cutting edge of tech and health 5 questions with Neil Ackerman from Johnson & Johnson

The Cutting Edge of Tech & Health — 5 Questions with Neil Ackerman from Johnson & Johnson

We’re used to new companies springing up to disrupt old industries. But sometimes the most familiar brands are doing unfamiliar work right under our noses. Did you know that Johnson & Johnson is pushing the boundaries of AI technology? How about the fact that they have the sixth largest corporate venture capital fund (beating out tech giants like Microsoft and Samsung)?

Clearly, I need an update, and there’s no one better to talk to than Neil Ackerman, JnJ’s Senior Director for Global Supply Chain Advanced Planning. Neil is truly remarkable, from how he volunteers his time, to his previous work serving in key roles at Amazon, to the fact that he holds 10 U.S. patents.

So, without further ado… Here are five (actually six) questions from the cutting edge of Tech & Health!

Question 1: Your title at Johnson & Johnson is Senior Director, Global Supply Chain Enterprise Plan and Innovation. That’s a mouthful! What does that mean?

My objective is to deliver an improved customer experience and competitive advantage by leveraging advanced capabilities. Still a mouthful? Let me give you a little context.

Johnson & Johnson is one of the top 10 companies in the world for market capitalization. And, in fact, we are the largest healthcare company in the world. For all of our customers and partners, supply chain concerns can make an immense difference to the bottom line and to consumers’ health outcomes.

I work across all segments — from pharmaceuticals and biomed devices to consumer planning processes — end-to-end. That means the entire supply chain process, from sourcing and creating, to delivering final products to customers. Because of the global business environment and today’s consumer trends, digitizing the supply chain is our most important task.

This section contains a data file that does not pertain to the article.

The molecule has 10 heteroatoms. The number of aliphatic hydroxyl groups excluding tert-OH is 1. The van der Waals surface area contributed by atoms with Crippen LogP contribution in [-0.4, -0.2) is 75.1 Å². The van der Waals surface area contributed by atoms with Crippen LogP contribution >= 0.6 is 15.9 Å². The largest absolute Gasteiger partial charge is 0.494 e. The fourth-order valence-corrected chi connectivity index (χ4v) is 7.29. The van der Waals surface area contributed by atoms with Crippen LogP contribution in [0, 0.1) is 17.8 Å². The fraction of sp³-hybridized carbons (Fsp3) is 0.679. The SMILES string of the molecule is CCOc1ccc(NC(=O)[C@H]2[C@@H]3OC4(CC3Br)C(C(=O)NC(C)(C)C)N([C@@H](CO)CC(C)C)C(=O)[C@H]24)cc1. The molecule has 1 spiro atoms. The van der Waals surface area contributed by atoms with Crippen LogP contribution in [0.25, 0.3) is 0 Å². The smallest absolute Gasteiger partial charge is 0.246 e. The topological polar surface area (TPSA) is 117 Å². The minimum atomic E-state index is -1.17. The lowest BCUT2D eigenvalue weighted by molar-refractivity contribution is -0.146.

Another way to think about what my team does is to consider what I like to call our four main “innovation power areas”:

1. Intelligent platforms and predictability

2. IoT and sensors

3. Track and trace

4. Customer fulfillment and the last mile

We push the boundaries of technology to improve the entire supply chain, from end to end.  

Question 2: Does Johnson & Johnson use video, either internally or externally?

Yes! Look online and you’ll see tons of our videos on many of the most common platforms covering a variety of topics — from consumer products to the Human Performance Institute, and even how we engage with healthcare challenges globally.

Video is how you educate the public today. It’s how you educate internally. Video is how you get attention in this very cluttered world. Short, high-impact videos are extremely powerful, and motivate people to live healthier lives. If we can provide people with the means to live a healthier life, then we are fulfilling our mission at JnJ. Video is simply essential.

Question 3: What’s your top AI prediction for your industry in the year ahead? How will it change our world?

Artificial intelligence should be called REAL intelligence —  there’s nothing artificial about it. AI actually starts with humans. Human beings draw the insights from AI and machine learning. Not only that, but you have to make all of this work with rapid speed to create a competitive advantage for your company and your customers — and you need people for that. Good people.

With those kinds of people in place, AI is already improving our lives in four main areas. I call them the 4 P’s:  

Projection (optimizing future production through data-based forecasting)

Production (smarter, faster, more efficient production)

Promotion (reaching the right customer in the right place at the right time)

Personalization (providing a targeted user experience)